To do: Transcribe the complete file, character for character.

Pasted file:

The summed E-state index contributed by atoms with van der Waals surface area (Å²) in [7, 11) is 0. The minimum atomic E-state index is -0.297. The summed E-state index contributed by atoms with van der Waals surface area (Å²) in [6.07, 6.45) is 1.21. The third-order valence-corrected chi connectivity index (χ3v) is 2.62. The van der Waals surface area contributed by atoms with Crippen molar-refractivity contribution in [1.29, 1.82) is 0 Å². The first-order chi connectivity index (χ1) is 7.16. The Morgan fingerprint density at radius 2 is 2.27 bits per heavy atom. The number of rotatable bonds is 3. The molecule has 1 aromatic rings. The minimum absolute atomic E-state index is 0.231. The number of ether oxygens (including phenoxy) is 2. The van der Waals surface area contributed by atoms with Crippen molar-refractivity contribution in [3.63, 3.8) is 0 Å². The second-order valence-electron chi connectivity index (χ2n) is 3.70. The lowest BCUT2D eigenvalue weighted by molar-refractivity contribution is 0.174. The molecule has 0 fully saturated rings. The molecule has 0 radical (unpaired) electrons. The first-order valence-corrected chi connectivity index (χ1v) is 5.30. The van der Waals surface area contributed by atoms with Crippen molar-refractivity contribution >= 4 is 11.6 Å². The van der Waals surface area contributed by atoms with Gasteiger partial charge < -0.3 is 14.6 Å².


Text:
The summed E-state index contributed by atoms with van der Waals surface area (Å²) in [7, 11) is 0. The minimum atomic E-state index is -0.297. The summed E-state index contributed by atoms with van der Waals surface area (Å²) in [6.07, 6.45) is 1.21. The third-order valence-corrected chi connectivity index (χ3v) is 2.62. The van der Waals surface area contributed by atoms with Crippen molar-refractivity contribution in [1.29, 1.82) is 0 Å². The first-order chi connectivity index (χ1) is 7.16. The Morgan fingerprint density at radius 2 is 2.27 bits per heavy atom. The number of rotatable bonds is 3. The molecule has 1 aromatic rings. The minimum absolute atomic E-state index is 0.231. The number of ether oxygens (including phenoxy) is 2. The van der Waals surface area contributed by atoms with Crippen molar-refractivity contribution in [3.63, 3.8) is 0 Å². The second-order valence-electron chi connectivity index (χ2n) is 3.70. The lowest BCUT2D eigenvalue weighted by molar-refractivity contribution is 0.174. The molecule has 0 fully saturated rings. The molecule has 0 radical (unpaired) electrons. The first-order valence-corrected chi connectivity index (χ1v) is 5.30. The van der Waals surface area contributed by atoms with Crippen molar-refractivity contribution >= 4 is 11.6 Å². The van der Waals surface area contributed by atoms with Gasteiger partial charge < -0.3 is 14.6 Å².